7. And finally, loving imperfections

Last year my boyfriend and I met a young boy whose parents had taught him to say, “Yay! A mistake!” when he messed up. We were thrilled to see the resilience this child already exhibited, and found that the phrase was useful in our own lives too.

The most important way I hope to teach these tools is by modeling: taking serious my own creative endeavors, showing that I know how to rest and care for my body, modeling complexity in my own diverse relationships and in my understanding of the world, and talking energetically about my personal big dreams for music and social change.  And rather than beating myself up for mistakes (both little and big) or working endlessly to make everything perfect, I want to show that I do my best when possible, apologize for my mistakes and oversights, laugh lovingly at my shortcomings, and grow from experiences. I know that no matter how many blogs I read or write, I will never be the perfect parent of perfect children. But with integrity and love I can model doing my best and being pleased with myself for trying.

From all of this, I’m learning that to me, raising and supporting ‘successful’ and thriving kids will mean that they have and can access the above listed tools. Though the college pressures come from outside the home too, the more of us who can emphasize these tools, the more our youth will prioritize them as well (even if they do go to an Ivy League). These tools won’t totally inoculate us against the college stress (there are some structural things that will have to change first!), but they can help give us and our kids a broader perspective on what really matters in life: our humanness, our connections, and our dreams.

What are the tools you want to give your kids or students? Or what do you wish you had been given? What does “success” mean to you? I wrote this from my own perspective- how does this change for families with different backgrounds?

Talia Cooper is Ma’yan’s Program Director. Talia attended the following schools: The Next Best Step Pre-School, Berkwood Hedge Elementary, Longfellow Middle School, Berkeley High School, The Mountain School, and Oberlin College. She is the former Executive Director of Jewish Youth for Community Action. She can also be found playing musicContact her at talia@mayan.org.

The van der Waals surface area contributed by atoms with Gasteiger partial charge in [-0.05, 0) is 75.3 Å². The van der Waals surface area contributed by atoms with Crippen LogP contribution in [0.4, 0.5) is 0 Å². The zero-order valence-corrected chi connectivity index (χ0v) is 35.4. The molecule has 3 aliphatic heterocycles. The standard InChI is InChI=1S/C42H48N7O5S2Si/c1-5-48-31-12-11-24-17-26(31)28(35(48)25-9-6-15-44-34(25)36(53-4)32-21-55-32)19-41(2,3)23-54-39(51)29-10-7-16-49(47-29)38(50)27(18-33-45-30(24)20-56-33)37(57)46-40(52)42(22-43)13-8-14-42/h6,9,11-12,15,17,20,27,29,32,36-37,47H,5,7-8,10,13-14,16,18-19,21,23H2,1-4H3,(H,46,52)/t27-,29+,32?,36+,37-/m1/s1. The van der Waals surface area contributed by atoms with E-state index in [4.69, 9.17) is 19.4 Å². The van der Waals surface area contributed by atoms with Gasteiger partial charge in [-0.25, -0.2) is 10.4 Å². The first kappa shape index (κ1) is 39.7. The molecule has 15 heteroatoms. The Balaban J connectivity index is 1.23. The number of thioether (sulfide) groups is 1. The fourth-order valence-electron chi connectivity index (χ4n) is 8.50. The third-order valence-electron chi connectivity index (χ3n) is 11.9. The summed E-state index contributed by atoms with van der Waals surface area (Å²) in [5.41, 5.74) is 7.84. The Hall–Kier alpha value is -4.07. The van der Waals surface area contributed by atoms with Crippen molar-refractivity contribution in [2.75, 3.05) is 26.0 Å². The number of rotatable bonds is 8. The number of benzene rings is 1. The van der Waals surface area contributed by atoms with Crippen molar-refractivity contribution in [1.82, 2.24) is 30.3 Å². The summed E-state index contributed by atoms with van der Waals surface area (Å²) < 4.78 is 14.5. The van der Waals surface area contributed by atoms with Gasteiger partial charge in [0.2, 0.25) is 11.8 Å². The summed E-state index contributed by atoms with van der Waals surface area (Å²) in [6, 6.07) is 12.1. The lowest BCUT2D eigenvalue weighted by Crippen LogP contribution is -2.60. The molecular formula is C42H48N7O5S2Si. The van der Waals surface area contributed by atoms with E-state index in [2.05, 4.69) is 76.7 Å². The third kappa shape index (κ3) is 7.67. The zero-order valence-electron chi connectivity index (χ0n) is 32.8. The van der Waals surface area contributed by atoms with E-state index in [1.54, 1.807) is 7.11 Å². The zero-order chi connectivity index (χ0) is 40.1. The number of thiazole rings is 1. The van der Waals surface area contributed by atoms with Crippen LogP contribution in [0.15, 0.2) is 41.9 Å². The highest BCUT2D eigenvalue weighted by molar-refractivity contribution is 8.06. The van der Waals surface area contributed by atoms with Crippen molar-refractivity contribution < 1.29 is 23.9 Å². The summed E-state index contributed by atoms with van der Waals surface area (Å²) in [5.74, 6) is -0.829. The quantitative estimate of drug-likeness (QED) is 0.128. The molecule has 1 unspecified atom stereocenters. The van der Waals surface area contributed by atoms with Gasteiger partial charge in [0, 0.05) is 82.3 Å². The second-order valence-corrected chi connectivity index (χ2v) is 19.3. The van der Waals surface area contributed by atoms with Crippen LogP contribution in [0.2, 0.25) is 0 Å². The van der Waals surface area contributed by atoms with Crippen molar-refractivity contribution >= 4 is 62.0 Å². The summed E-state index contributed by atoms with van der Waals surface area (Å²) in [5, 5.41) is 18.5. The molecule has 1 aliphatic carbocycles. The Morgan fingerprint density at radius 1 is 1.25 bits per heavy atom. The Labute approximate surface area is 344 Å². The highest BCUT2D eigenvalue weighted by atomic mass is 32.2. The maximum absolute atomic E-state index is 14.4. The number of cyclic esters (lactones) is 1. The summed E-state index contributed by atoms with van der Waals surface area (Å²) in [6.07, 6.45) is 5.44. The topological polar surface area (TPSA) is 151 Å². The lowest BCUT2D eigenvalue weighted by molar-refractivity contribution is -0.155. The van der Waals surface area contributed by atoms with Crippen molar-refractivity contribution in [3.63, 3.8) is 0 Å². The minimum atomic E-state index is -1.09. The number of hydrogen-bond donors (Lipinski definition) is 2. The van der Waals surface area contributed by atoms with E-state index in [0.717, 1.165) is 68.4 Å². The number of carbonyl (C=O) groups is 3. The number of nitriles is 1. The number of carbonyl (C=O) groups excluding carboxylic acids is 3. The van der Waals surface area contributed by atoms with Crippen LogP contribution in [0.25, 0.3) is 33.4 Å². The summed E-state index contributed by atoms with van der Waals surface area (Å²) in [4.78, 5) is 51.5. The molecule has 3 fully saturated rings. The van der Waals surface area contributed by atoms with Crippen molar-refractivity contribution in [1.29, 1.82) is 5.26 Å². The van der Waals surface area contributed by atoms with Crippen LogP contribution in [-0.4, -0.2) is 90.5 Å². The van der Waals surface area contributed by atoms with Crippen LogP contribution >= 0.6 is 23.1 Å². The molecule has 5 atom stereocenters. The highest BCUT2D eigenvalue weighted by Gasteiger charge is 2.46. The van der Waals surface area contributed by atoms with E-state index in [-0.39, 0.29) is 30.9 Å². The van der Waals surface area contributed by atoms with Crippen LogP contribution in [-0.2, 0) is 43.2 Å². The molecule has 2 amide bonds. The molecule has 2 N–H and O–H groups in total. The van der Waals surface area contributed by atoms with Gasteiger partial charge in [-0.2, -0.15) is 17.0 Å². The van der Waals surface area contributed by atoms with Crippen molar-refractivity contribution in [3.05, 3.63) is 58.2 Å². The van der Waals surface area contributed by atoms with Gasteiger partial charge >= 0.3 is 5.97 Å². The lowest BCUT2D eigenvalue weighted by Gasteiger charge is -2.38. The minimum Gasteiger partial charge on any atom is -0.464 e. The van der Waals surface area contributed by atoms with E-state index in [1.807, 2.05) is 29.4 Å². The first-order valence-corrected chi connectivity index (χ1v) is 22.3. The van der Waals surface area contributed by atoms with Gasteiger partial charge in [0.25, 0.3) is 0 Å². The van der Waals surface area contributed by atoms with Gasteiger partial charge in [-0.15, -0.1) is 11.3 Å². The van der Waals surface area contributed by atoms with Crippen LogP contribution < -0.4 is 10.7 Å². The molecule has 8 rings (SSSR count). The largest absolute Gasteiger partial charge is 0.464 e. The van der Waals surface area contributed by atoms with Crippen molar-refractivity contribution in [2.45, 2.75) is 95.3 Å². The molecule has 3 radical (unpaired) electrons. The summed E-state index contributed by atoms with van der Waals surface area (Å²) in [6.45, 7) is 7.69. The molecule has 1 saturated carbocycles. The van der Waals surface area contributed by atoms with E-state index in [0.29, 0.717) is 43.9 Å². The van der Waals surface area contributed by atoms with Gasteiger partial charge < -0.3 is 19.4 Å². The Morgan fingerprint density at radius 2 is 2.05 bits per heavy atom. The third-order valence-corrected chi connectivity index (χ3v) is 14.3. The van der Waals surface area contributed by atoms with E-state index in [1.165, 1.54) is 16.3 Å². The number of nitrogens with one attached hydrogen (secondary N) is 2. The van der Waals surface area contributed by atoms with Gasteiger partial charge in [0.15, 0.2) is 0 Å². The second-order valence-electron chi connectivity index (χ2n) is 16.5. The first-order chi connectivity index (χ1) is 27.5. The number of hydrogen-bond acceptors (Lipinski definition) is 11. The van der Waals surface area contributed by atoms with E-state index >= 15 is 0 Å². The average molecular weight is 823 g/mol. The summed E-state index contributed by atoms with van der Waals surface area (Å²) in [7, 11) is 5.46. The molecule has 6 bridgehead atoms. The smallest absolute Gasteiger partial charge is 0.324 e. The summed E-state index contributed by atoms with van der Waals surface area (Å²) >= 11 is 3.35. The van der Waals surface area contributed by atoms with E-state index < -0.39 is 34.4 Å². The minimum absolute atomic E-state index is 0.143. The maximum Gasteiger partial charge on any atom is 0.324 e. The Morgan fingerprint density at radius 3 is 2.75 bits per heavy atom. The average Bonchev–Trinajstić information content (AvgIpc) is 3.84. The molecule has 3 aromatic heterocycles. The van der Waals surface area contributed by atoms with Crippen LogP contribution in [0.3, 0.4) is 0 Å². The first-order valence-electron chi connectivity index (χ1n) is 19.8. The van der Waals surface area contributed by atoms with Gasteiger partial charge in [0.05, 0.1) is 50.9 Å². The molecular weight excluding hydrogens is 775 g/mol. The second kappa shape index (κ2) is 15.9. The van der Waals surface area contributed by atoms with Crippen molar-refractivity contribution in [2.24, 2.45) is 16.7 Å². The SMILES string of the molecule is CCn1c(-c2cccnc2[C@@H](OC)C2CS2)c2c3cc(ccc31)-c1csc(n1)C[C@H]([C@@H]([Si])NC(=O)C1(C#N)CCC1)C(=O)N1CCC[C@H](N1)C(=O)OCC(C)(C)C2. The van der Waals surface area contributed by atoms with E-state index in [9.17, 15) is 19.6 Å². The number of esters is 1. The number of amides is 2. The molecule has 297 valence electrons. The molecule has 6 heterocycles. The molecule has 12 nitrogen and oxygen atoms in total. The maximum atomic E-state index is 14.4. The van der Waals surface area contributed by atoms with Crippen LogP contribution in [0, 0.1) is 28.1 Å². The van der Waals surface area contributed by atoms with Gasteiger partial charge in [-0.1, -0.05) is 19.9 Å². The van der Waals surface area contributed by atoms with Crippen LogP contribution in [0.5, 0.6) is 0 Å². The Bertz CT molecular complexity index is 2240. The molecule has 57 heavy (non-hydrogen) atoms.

*Dr. Lois Weis is the author of Driving Towards College Admissions: Class Consolidation in New Times. Coming out soon!

Why I’m happy about last week’s U.S vs. Belgium soccer match

No, it’s not because I’m a closeted Belgium fan, or particularly anti-American. Truth be told, I’m not that into soccer, or sports for that matter.

But I do like people.

So on Tuesday I joined my boyfriend, a buddy, and 50 others at a tavern for the last 15 minutes of the game. Belgium had just scored, and then scored again. It was not looking good for the U.S.

Most people in the bar were watching the screens on the west end of the room. The three of us were positioned under those screens so instead watching the TVs on the other side of the bar. This meant I also got to observe everyone’s faces as they stared just above our heads. I watched their eyes moan, light up, wriggle, rise and fall. When the U.S scored a goal, they erupted with more joy than I can remember seeing in a long time. Friends and strangers high-fived. Our elation built off each other and matched that of the players on screen.

Alas, with just 2 minutes left in the game, Belgium was still ahead. I felt pretty sure we could slip out the bar, get some dinner and not miss much. Shoulders drooped, eyebrows raised, knuckles clenched. Each attempt at a goal brought only momentary excitement.

And then.

“I believe that we will win! I believe that we will win!” The refrain started, and almost immediately filled the bar. “I believe that we will win” with clapping and pounding. Being musically inclined, the rhythm caught me up and my words fell in sync. I watched bodies chant, eyes glued overhead. A distantly familiar feeling.

The last time I felt this was the night of Obama’s first election as we screamed “Yes We Can” and later “Yes We Did” and we danced in the streets of Oakland, high-fived and hugged everyone around us. That night we celebrated so much more than one man’s election. We celebrated all of us having made it where we were, that all of us did and all of us can.

Later, we wound up disappointed. We knew we would be. And we were disappointed on Tuesday night too when the U.S lost the soccer match.

But I was happy. I was reminded that we have a huge potential for hope. You wouldn’t often think it from talking to us humans. Many of us have already given in to the inevitability of climate change and environmental degradation, we’ve accepted that oppression runs the day and that isms like racism and sexism just are what they are. Even individually it seems many of us have decided our lives have already hit the peak, and there’s nowhere else to go.

But Tuesday night I saw the truth: we actually want to hope. Even with just a minute left of the game we were already losing, we wanted to band together, we wanted to clench fists, we wanted to chant and stomp, to sweat and grumble, to throw our arms around a stranger, and hope hope hope.

After Tuesday night it doesn’t matter that we lost. I believe that we will win.